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Head Message

Tsang_Hector

The Department of Rehabilitation Sciences of The Hong Kong Polytechnic University began to provide professional training to occupational therapists and physiotherapists in 1978. After over 40 years of development, we have now 45 faculty members from the rank of assistant professor to chair professor in the areas of physiotherapy, occupational therapy, and related basic sciences such as psychology, neuroscience, public health, etc. More glaringly, all of them have a PhD degree from prestigious local and overseas universities. In addition, we have 22 clinical associates/senior clinical associates providing more hands on teaching to our students as well as a team of more than 45 supporting administrative and technical staff.

 

Currently we are admitting 100 students every year to the BSc (Hons) in OT programme with an average score of 37.8 (or 33.2 by old conversion method) in DSE, which ranks second among all undergraduate programmes offered by PolyU. As to the BSc (Hons) in PT programme, we are admitting 150 students every year with an average score of 39.6 (or 34.4 by old conversion method), which ranks first at PolyU. To address the problems of the rapid expansion of these two professions in the social welfare (or NGO) sector, we have been providing entry-level MOT and MPT programmes biennially since 2012, which are funded by the Social Welfare Department. Due to their popularity and the positive comments from employers, these entry-level master’s programmes are offered on an annual basis from 2021 to 2023, providing an extra source of graduates to man rehabilitation services in the community. On top of the professional contents accredited by WFOT and WCPT, we have been lauded for having a unique flavour of eastern therapeutics such as acupuncture, oriental mind-body exercises, and tui¬na techniques in our curricula by integrating the knowledge of western medical sciences with that of eastern therapies using an East-meets-West approach in rehabilitation.

 

To help advance the knowledge of our graduates and those trained overseas or on the Chinese mainland, we offer five taught master’s degree programmes on a self-financed basis. Last but not least, we also provide research degree programmes at MPhil and PhD levels. We have had altogether over 130 full-time MPhil students and PhD students in RS history. The students are from different parts of the world including South East Asia, Europe, North America, and Africa,  reflecting the success of our efforts in internationalisation. The research programmes aim at preparing the students to contribute to the discovery and application of knowledge pertaining to these two professions.

 

Our department emphasises the importance of knowledge creation in support of teaching and clinical practice of our two professions through active engagements in research activities. Thanks to the hard work of our faculty members, the department is at the forefront of developing new knowledge in rehabilitation sciences especially in the following five areas: 1) complementary and integrative health (CIH) in the East-West context; 2) translational neuroscience and rehabilitation: sensori-motor systems (TNR: SM); 3) translational neuroscience and rehabilitation: cognitive-affective systems (TNR: CAS); 4) musculoskeletal and sport rehabilitation; and 5) healthy ageing. We particularly focus on promoting translational research that intends to bring discoveries in basic sciences to clinical practice. All of these research activities are supported by the cutting-edge facilities in our laboratories at both the university and departmental levels.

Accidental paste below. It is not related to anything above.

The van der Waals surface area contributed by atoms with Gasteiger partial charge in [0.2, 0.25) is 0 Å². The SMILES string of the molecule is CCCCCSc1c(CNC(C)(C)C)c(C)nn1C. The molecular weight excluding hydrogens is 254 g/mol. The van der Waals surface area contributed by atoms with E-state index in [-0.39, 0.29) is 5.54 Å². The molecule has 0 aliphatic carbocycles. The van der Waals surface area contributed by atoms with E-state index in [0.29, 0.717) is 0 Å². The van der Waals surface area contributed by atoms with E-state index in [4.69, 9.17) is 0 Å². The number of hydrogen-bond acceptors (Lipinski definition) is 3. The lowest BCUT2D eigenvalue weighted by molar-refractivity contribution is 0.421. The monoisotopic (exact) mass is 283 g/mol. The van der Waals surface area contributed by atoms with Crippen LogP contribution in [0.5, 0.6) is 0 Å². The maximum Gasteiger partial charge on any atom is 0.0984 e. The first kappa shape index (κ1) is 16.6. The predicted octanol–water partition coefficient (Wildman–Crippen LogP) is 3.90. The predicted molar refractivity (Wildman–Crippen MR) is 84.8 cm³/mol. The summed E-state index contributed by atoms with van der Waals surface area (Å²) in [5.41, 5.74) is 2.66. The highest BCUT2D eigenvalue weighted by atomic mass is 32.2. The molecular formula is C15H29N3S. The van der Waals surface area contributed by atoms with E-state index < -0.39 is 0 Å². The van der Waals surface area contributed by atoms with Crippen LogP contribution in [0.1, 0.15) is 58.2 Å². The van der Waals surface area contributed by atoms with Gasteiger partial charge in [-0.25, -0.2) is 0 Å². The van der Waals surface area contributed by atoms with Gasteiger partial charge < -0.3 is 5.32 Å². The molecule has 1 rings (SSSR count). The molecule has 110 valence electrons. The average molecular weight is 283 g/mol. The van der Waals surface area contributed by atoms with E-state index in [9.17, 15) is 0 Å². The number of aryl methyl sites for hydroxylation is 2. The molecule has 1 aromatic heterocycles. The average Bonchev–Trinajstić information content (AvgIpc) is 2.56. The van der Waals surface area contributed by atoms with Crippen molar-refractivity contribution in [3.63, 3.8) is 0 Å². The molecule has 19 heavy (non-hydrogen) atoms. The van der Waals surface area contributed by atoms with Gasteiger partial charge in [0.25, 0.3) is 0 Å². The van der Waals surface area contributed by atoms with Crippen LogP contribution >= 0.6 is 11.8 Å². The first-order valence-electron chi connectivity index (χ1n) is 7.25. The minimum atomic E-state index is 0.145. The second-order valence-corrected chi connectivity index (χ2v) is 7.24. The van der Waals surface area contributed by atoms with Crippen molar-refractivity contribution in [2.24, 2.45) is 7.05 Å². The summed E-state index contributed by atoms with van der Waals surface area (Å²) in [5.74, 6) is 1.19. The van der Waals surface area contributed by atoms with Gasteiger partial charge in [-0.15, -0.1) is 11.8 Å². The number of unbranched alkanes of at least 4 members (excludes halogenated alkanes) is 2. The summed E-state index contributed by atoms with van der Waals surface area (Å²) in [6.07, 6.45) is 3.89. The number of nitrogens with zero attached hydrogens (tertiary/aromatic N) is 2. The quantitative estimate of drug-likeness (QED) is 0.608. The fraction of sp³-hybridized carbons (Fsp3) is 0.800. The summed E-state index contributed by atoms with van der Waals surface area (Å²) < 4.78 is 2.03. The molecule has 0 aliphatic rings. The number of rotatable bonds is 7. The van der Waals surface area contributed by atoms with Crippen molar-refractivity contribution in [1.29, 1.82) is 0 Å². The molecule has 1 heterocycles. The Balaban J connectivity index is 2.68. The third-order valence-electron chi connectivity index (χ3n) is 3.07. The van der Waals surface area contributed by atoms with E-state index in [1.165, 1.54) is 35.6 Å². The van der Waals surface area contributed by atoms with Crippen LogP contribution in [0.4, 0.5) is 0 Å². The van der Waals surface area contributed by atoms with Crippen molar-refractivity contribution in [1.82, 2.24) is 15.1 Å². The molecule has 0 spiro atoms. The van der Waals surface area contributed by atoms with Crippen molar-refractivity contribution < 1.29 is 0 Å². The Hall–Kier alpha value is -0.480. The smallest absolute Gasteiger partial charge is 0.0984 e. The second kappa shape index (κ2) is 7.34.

Finally, thanks to the generous donation from Mr Tam Wing Fan and his family, we have recently established the Tam Wing Fan Rehabilitation Service Centre (Occupational Therapy) in W210 and W211, in addition to our Rehabilitation Clinic on the AG ground floor. Under the auspices of our department, the two clinics realise knowledge transfer by rendering innovative and evidence-based OT and PT services to the PolyU community and the general public. Besides, they provide a base for clinical education of our students and clinical research by our faculty members. 

 

We are now in the final stage of our short-term three-phase renovation before we move to the new campus in Ho Man Tin in 2026. With the completion of Phases I and II respectively in spring and autumn 2020, we have improved the facilities of our existing teaching and research laboratories, and set up three new laboratories, namely the Assistive Technology Laboratory, the Basic Science Research in Rehabilitation Laboratory, and the East Meets West and Psychosocial Rehabilitation Laboratory. Phase III mainly includes further improvement of facilities in our meeting and seminar rooms (ST523 & ST522), which will allow us to use more advanced communication technology to conduct online seminars and international conferences. In addition, we are planning ahead for the layout of our new Homantin campus in order to use it for teaching, research and service purposes in the most cost-effective way. Lastly, we plan to extend the provision of our MPT and MOT programmes to the new Foshan campus in Guangdong province, and will provide high-quality training to the physiotherapists and occupational therapists on the mainland.

 

With the above, the Department of Rehabilitation Sciences strives to triangulate teaching, research and services in our core business so that we can touch the lives of the needy and make an impact on the health and well-being of people in Hong Kong and beyond.

 

Professor Hector TSANG

Cally Kwong Mei Wan Professor in Psychosocial Health

Chair Professor of Rehabilitation Sciences and Head

Department of Rehabilitation Sciences 

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